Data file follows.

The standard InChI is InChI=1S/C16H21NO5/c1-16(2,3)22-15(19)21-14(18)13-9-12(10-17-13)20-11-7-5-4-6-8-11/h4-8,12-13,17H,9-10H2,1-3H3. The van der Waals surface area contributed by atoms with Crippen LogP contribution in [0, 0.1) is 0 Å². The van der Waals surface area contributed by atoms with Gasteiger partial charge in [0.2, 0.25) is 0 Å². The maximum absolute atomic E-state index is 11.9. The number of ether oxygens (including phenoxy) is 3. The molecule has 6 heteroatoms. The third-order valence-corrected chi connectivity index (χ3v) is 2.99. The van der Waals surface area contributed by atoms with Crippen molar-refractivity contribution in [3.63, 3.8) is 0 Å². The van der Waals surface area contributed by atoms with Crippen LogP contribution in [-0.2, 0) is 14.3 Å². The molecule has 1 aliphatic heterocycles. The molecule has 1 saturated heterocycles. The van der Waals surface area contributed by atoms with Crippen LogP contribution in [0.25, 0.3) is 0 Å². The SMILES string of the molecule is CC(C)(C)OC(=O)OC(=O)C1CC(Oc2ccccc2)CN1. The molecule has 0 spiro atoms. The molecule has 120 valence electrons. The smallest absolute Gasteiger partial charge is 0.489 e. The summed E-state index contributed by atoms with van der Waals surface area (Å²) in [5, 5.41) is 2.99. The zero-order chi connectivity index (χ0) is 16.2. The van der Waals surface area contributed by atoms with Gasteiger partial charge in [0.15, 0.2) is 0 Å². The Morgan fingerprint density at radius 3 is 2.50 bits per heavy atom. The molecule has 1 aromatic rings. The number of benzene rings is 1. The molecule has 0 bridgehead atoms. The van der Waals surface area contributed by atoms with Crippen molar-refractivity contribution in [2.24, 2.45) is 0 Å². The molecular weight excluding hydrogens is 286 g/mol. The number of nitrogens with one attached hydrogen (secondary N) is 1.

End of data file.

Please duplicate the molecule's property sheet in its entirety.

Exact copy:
The standard InChI is InChI=1S/C16H21NO5/c1-16(2,3)22-15(19)21-14(18)13-9-12(10-17-13)20-11-7-5-4-6-8-11/h4-8,12-13,17H,9-10H2,1-3H3. The van der Waals surface area contributed by atoms with Crippen LogP contribution in [0, 0.1) is 0 Å². The van der Waals surface area contributed by atoms with Gasteiger partial charge in [0.2, 0.25) is 0 Å². The maximum absolute atomic E-state index is 11.9. The number of ether oxygens (including phenoxy) is 3. The molecule has 6 heteroatoms. The third-order valence-corrected chi connectivity index (χ3v) is 2.99. The van der Waals surface area contributed by atoms with Crippen molar-refractivity contribution in [3.63, 3.8) is 0 Å². The van der Waals surface area contributed by atoms with Crippen LogP contribution in [-0.2, 0) is 14.3 Å². The molecule has 1 aliphatic heterocycles. The molecule has 1 saturated heterocycles. The van der Waals surface area contributed by atoms with Crippen LogP contribution in [0.25, 0.3) is 0 Å². The SMILES string of the molecule is CC(C)(C)OC(=O)OC(=O)C1CC(Oc2ccccc2)CN1. The molecule has 0 spiro atoms. The molecule has 120 valence electrons. The smallest absolute Gasteiger partial charge is 0.489 e. The summed E-state index contributed by atoms with van der Waals surface area (Å²) in [5, 5.41) is 2.99. The zero-order chi connectivity index (χ0) is 16.2. The van der Waals surface area contributed by atoms with Gasteiger partial charge in [0.15, 0.2) is 0 Å². The Morgan fingerprint density at radius 3 is 2.50 bits per heavy atom. The molecule has 1 aromatic rings. The number of benzene rings is 1. The molecule has 0 bridgehead atoms. The van der Waals surface area contributed by atoms with Crippen molar-refractivity contribution in [2.24, 2.45) is 0 Å². The molecular weight excluding hydrogens is 286 g/mol. The number of nitrogens with one attached hydrogen (secondary N) is 1.